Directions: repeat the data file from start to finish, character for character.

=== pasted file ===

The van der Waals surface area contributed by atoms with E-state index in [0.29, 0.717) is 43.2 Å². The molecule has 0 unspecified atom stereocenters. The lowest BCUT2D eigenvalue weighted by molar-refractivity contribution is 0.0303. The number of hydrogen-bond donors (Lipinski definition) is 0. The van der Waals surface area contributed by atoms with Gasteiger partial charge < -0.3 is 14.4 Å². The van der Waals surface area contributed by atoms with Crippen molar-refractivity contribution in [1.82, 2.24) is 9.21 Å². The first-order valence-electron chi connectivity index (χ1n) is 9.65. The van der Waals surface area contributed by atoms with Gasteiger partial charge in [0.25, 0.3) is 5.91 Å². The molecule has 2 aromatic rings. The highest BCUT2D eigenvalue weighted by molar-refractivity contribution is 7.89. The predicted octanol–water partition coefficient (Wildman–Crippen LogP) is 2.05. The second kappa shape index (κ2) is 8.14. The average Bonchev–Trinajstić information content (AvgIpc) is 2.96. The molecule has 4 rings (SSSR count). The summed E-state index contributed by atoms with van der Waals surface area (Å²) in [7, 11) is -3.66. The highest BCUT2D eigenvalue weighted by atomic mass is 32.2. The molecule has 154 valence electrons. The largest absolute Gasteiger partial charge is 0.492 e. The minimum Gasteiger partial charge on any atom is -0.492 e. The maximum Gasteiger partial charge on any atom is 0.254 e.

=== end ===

The van der Waals surface area contributed by atoms with E-state index in [0.29, 0.717) is 43.2 Å². The molecule has 0 unspecified atom stereocenters. The lowest BCUT2D eigenvalue weighted by molar-refractivity contribution is 0.0303. The number of hydrogen-bond donors (Lipinski definition) is 0. The van der Waals surface area contributed by atoms with Gasteiger partial charge < -0.3 is 14.4 Å². The van der Waals surface area contributed by atoms with Crippen molar-refractivity contribution in [1.82, 2.24) is 9.21 Å². The first-order valence-electron chi connectivity index (χ1n) is 9.65. The van der Waals surface area contributed by atoms with Gasteiger partial charge in [0.25, 0.3) is 5.91 Å². The molecule has 2 aromatic rings. The highest BCUT2D eigenvalue weighted by molar-refractivity contribution is 7.89. The predicted octanol–water partition coefficient (Wildman–Crippen LogP) is 2.05. The second kappa shape index (κ2) is 8.14. The average Bonchev–Trinajstić information content (AvgIpc) is 2.96. The molecule has 4 rings (SSSR count). The summed E-state index contributed by atoms with van der Waals surface area (Å²) in [7, 11) is -3.66. The highest BCUT2D eigenvalue weighted by atomic mass is 32.2. The molecule has 154 valence electrons. The largest absolute Gasteiger partial charge is 0.492 e. The minimum Gasteiger partial charge on any atom is -0.492 e. The maximum Gasteiger partial charge on any atom is 0.254 e.